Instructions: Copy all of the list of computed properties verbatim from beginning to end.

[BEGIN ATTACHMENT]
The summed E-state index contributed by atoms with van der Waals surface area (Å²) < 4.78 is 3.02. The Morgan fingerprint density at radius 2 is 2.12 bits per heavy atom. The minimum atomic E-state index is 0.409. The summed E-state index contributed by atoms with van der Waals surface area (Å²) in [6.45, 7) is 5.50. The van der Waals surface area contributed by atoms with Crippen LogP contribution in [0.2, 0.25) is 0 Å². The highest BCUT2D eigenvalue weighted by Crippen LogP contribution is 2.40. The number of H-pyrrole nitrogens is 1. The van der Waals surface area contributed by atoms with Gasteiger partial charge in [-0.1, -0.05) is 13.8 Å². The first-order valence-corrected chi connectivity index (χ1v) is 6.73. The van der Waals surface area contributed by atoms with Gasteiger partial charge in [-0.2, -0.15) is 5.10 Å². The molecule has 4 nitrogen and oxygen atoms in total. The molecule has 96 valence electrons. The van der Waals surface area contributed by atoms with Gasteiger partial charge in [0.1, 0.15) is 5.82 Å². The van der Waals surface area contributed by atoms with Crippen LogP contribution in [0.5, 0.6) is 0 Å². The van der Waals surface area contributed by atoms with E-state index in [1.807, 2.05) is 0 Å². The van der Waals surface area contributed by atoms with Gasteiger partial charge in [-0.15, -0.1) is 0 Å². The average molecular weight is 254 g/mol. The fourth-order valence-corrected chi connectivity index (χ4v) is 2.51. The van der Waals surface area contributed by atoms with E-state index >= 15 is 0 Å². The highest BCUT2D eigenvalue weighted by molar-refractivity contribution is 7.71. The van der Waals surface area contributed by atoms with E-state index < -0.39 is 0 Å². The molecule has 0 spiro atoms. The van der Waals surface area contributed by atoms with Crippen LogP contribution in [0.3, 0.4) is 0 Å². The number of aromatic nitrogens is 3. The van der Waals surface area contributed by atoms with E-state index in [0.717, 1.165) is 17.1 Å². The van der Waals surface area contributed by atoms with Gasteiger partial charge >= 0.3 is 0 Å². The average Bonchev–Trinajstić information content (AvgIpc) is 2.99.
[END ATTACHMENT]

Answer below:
The summed E-state index contributed by atoms with van der Waals surface area (Å²) < 4.78 is 3.02. The Morgan fingerprint density at radius 2 is 2.12 bits per heavy atom. The minimum atomic E-state index is 0.409. The summed E-state index contributed by atoms with van der Waals surface area (Å²) in [6.45, 7) is 5.50. The van der Waals surface area contributed by atoms with Crippen LogP contribution in [0.2, 0.25) is 0 Å². The highest BCUT2D eigenvalue weighted by Crippen LogP contribution is 2.40. The number of H-pyrrole nitrogens is 1. The van der Waals surface area contributed by atoms with Gasteiger partial charge in [-0.1, -0.05) is 13.8 Å². The first-order valence-corrected chi connectivity index (χ1v) is 6.73. The van der Waals surface area contributed by atoms with Gasteiger partial charge in [-0.2, -0.15) is 5.10 Å². The molecule has 4 nitrogen and oxygen atoms in total. The molecule has 96 valence electrons. The van der Waals surface area contributed by atoms with Gasteiger partial charge in [0.1, 0.15) is 5.82 Å². The van der Waals surface area contributed by atoms with Crippen LogP contribution in [0.5, 0.6) is 0 Å². The van der Waals surface area contributed by atoms with E-state index in [1.807, 2.05) is 0 Å². The van der Waals surface area contributed by atoms with Gasteiger partial charge in [-0.15, -0.1) is 0 Å². The average molecular weight is 254 g/mol. The fourth-order valence-corrected chi connectivity index (χ4v) is 2.51. The van der Waals surface area contributed by atoms with E-state index >= 15 is 0 Å². The highest BCUT2D eigenvalue weighted by molar-refractivity contribution is 7.71. The van der Waals surface area contributed by atoms with E-state index < -0.39 is 0 Å². The molecule has 0 spiro atoms. The van der Waals surface area contributed by atoms with Crippen LogP contribution in [0.3, 0.4) is 0 Å². The number of aromatic nitrogens is 3. The van der Waals surface area contributed by atoms with E-state index in [0.717, 1.165) is 17.1 Å². The van der Waals surface area contributed by atoms with Gasteiger partial charge >= 0.3 is 0 Å². The average Bonchev–Trinajstić information content (AvgIpc) is 2.99.